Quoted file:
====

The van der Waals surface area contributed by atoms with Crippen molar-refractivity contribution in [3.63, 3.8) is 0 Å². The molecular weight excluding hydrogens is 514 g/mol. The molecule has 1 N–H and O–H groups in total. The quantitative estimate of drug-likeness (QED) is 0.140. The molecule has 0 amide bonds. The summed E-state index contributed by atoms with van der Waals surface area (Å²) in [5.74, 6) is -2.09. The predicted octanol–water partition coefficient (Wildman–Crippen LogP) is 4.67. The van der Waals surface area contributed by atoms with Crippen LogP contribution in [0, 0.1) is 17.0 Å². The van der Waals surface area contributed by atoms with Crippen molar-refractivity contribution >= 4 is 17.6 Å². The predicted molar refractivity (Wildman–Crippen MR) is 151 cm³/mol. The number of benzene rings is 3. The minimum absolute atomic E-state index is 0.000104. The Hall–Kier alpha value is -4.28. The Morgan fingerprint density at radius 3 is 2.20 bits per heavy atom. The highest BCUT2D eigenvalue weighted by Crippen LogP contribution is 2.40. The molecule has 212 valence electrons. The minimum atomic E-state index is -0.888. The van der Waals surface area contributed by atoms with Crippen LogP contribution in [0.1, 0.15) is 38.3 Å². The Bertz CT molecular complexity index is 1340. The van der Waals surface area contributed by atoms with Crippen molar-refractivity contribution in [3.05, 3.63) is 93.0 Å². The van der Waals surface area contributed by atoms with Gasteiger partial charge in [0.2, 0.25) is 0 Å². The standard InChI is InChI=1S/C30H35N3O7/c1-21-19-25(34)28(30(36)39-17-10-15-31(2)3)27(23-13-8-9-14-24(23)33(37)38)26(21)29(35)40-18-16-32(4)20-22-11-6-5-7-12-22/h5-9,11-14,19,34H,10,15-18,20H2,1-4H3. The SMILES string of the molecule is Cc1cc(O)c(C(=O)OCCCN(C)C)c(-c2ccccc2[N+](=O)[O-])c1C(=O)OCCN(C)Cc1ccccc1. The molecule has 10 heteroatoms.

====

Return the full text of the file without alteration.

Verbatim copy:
The van der Waals surface area contributed by atoms with Crippen molar-refractivity contribution in [3.63, 3.8) is 0 Å². The molecular weight excluding hydrogens is 514 g/mol. The molecule has 1 N–H and O–H groups in total. The quantitative estimate of drug-likeness (QED) is 0.140. The molecule has 0 amide bonds. The summed E-state index contributed by atoms with van der Waals surface area (Å²) in [5.74, 6) is -2.09. The predicted octanol–water partition coefficient (Wildman–Crippen LogP) is 4.67. The van der Waals surface area contributed by atoms with Crippen LogP contribution in [0, 0.1) is 17.0 Å². The van der Waals surface area contributed by atoms with Crippen molar-refractivity contribution >= 4 is 17.6 Å². The predicted molar refractivity (Wildman–Crippen MR) is 151 cm³/mol. The number of benzene rings is 3. The minimum absolute atomic E-state index is 0.000104. The Hall–Kier alpha value is -4.28. The Morgan fingerprint density at radius 3 is 2.20 bits per heavy atom. The highest BCUT2D eigenvalue weighted by Crippen LogP contribution is 2.40. The molecule has 212 valence electrons. The minimum atomic E-state index is -0.888. The van der Waals surface area contributed by atoms with Crippen LogP contribution in [0.1, 0.15) is 38.3 Å². The Bertz CT molecular complexity index is 1340. The van der Waals surface area contributed by atoms with Crippen molar-refractivity contribution in [3.05, 3.63) is 93.0 Å². The van der Waals surface area contributed by atoms with Gasteiger partial charge in [0.2, 0.25) is 0 Å². The standard InChI is InChI=1S/C30H35N3O7/c1-21-19-25(34)28(30(36)39-17-10-15-31(2)3)27(23-13-8-9-14-24(23)33(37)38)26(21)29(35)40-18-16-32(4)20-22-11-6-5-7-12-22/h5-9,11-14,19,34H,10,15-18,20H2,1-4H3. The SMILES string of the molecule is Cc1cc(O)c(C(=O)OCCCN(C)C)c(-c2ccccc2[N+](=O)[O-])c1C(=O)OCCN(C)Cc1ccccc1. The molecule has 10 heteroatoms.